Of course this all sounds promising, but the challenge would be managing the expense and logistics of resurfacing all the roofs and roads, even in just one community. Not practical, right? Well, perhaps over time, so for now it’s crucial that we keep combating global warming on multiple fronts, particularly when it comes to cars. Roughly 20 percent of U.S. greenhouse gas emissions come from transportation, according to the Environmental Defense Fund. Cars and light trucks are the single biggest users of petroleum, consuming 43 percent of the total.
So by all means, let’s go for lighter roofs when it’s time to replace them – while also continuing to improve fuel efficiency and reducing our dependence on cars!
Image via The Independent
Are you destined to be a Chief Sustainability Officer or maybe a Vice president of Sustainability? While such titles are hardly the norm, demand is on the rise for people with the expertise to develop and implement green business practices. Colleges and universities have responded with a slew of degree programs in sustainability. Ecover thinks this is great news for eco-minded students and career-changers!
Look at some of these training options – the range of programs available makes us all want to go back to school! You can choose from an ever-growing number of “green MBA” programs and all kinds of specialized undergraduate degree programs. How about a BFA in Interior Design, with an emphasis on green design, from Rocky Mountain College of Art & Design? Or maybe a dual major in eco-gastronomy from the University of New Hampshire is more your speed.
Among the offerings is the Master of Science in Sustainability Management at Columbia University. Started in 2010, this joint venture between Columbia’s School of Continuing Education and the Earth Institute recently produced its first graduates. According to the program website, “Students in the program learn sophisticated measurement tools and cutting-edge environmental science to fully understand the…organizational role of sustainability in any organization.” And out West, Arizona State University offers several sustainability degrees: a comprehensive PhD and Master’s, an undergraduate major in sustainability, and most recently a minor in sustainability started in the spring of 2010.
These programs reflect the desire of both students and business leaders to do well by the planet – while at the same time attending to the bottom line. In a 2010 survey by the UN Global Compact and Accenture, 93 percent of CEOs said “sustainability will be critical to the future success of their companies.” Ecover couldn’t agree more!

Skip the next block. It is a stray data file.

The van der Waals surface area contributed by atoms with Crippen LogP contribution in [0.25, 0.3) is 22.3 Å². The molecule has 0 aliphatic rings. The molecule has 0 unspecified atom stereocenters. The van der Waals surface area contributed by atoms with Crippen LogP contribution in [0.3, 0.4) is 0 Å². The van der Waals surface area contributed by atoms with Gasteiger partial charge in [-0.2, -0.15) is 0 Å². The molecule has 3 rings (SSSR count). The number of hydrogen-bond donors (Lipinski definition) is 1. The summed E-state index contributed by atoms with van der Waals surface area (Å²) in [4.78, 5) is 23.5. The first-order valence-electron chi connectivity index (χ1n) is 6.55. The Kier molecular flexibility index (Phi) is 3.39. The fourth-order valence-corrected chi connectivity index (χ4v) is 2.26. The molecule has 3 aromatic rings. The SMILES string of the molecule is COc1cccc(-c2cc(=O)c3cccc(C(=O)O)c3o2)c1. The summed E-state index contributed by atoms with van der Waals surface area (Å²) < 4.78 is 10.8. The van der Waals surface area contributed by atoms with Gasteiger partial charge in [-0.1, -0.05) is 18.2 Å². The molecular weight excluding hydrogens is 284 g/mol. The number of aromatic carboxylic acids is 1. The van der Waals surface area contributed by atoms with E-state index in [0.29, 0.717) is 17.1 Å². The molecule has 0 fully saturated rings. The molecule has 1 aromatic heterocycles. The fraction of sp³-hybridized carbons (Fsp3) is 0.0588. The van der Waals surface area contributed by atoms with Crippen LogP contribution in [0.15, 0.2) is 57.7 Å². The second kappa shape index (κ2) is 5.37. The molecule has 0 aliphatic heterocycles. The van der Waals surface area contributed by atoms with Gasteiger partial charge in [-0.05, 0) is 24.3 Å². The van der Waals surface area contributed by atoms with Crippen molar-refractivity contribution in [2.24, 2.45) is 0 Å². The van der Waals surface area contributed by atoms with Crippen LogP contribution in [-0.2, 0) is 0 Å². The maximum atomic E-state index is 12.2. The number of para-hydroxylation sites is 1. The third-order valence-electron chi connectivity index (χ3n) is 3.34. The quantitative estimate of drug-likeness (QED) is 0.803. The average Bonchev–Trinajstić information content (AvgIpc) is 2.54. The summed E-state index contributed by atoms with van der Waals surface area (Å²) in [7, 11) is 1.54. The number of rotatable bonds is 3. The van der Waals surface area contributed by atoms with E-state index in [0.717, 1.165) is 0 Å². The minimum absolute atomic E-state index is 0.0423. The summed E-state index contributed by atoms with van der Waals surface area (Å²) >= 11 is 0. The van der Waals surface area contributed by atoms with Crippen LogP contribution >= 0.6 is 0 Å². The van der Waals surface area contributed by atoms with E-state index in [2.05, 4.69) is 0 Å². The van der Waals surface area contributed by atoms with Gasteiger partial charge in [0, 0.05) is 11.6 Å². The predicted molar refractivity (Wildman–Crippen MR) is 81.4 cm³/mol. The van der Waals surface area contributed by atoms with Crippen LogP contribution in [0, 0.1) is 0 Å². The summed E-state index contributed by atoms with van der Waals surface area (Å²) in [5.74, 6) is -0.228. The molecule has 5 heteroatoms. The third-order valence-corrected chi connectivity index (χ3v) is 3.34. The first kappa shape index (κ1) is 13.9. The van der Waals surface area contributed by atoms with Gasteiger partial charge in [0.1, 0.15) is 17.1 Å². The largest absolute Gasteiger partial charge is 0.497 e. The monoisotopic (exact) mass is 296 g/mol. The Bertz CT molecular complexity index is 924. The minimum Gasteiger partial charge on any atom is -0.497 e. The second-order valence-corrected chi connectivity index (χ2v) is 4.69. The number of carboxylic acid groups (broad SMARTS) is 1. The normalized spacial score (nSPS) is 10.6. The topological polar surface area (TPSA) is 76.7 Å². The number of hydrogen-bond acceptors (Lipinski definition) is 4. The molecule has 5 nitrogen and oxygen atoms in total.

Photo by Visviva via Flickr.com
Imagine a world where used plastic bottles are as precious as gold – and mined from the environment on a grand scale. Think you know how to make this scenario a reality? If so, organizers of the upcoming Plasticity 2012 forum want to hear from you! Submit your idea to the “Capturing Gold” online contest by June 15th, and it could be up for consideration at the June 21st forum in Rio di Janeiro.
Ecover is a proud sponsor of this exciting forum devoted to one of our favorite topics: environmental innovation! Plasticity will be a day-long side event at the Rio+20 earth summit. It’s an opportunity for entrepreneurs and scientists to focus on how to generate new uses for PET, the ubiquitous material used to make plastic bottles. Conventional recycling programs, while helpful, just aren’t getting the job done. The majority of the 260 metric tons of plastic produced each year are not recycled, according to PlasticsEurope. Most of the stuff ends up in landfills, rivers and oceans.
Dan Woodring, an environmental entrepreneur in Hong Kong and one of the Plasticity forum organizers, tells the New York Times we now have the technological know-how to reuse plastic for fuel or new products. The problem is that companies haven’t figured out how to generate profits with this kind of recycling. That could change if there were efficient ways to collect large amounts of plastic – and if PET was considered worth collecting.
For the contest, the Plasticity folks are looking for breakthrough ideas that address both how to “capture the gold” and what to do with it once it’s in custody. The challenge is certainly complex, but we know there are plenty of eco-innovators among our Ecover fans! Share … and you could be the hot topic in Rio!
Photo via Plasticity 2012
You know we love our pets here at Ecover! We’ve talked before about how to keep your pet safe and how to choose a sustainable lifestyle for your furry—or scaly – or feathered—friends. But today we’re focusing on all the good things that can happen to you as a pet owner!